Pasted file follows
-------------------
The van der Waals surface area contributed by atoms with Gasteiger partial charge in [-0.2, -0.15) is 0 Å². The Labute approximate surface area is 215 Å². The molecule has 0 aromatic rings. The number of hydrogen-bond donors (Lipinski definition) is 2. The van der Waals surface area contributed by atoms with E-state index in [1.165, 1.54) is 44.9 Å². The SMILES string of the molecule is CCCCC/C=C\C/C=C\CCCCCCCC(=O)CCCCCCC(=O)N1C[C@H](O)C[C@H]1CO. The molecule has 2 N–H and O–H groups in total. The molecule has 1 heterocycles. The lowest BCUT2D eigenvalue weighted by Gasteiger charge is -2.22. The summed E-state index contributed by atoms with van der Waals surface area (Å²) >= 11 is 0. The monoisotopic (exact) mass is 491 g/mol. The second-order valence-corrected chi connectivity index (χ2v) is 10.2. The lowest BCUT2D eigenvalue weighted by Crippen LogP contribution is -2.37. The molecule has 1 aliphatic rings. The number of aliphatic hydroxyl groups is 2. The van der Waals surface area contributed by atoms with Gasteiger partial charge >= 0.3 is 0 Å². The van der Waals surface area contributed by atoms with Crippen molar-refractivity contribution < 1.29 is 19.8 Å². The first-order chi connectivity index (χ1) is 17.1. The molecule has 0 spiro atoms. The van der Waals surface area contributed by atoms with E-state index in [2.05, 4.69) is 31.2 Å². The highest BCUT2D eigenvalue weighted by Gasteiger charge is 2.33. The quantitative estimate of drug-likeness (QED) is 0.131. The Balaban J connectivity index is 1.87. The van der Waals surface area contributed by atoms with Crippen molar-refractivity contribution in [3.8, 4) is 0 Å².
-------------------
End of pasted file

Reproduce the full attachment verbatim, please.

The van der Waals surface area contributed by atoms with Gasteiger partial charge in [-0.2, -0.15) is 0 Å². The Labute approximate surface area is 215 Å². The molecule has 0 aromatic rings. The number of hydrogen-bond donors (Lipinski definition) is 2. The van der Waals surface area contributed by atoms with E-state index in [1.165, 1.54) is 44.9 Å². The SMILES string of the molecule is CCCCC/C=C\C/C=C\CCCCCCCC(=O)CCCCCCC(=O)N1C[C@H](O)C[C@H]1CO. The molecule has 2 N–H and O–H groups in total. The molecule has 1 heterocycles. The lowest BCUT2D eigenvalue weighted by Gasteiger charge is -2.22. The summed E-state index contributed by atoms with van der Waals surface area (Å²) >= 11 is 0. The monoisotopic (exact) mass is 491 g/mol. The second-order valence-corrected chi connectivity index (χ2v) is 10.2. The lowest BCUT2D eigenvalue weighted by Crippen LogP contribution is -2.37. The molecule has 1 aliphatic rings. The number of aliphatic hydroxyl groups is 2. The van der Waals surface area contributed by atoms with Gasteiger partial charge >= 0.3 is 0 Å². The van der Waals surface area contributed by atoms with Crippen molar-refractivity contribution < 1.29 is 19.8 Å². The first-order chi connectivity index (χ1) is 17.1. The molecule has 0 spiro atoms. The van der Waals surface area contributed by atoms with E-state index in [2.05, 4.69) is 31.2 Å². The highest BCUT2D eigenvalue weighted by Gasteiger charge is 2.33. The quantitative estimate of drug-likeness (QED) is 0.131. The Balaban J connectivity index is 1.87. The van der Waals surface area contributed by atoms with Crippen molar-refractivity contribution in [3.8, 4) is 0 Å².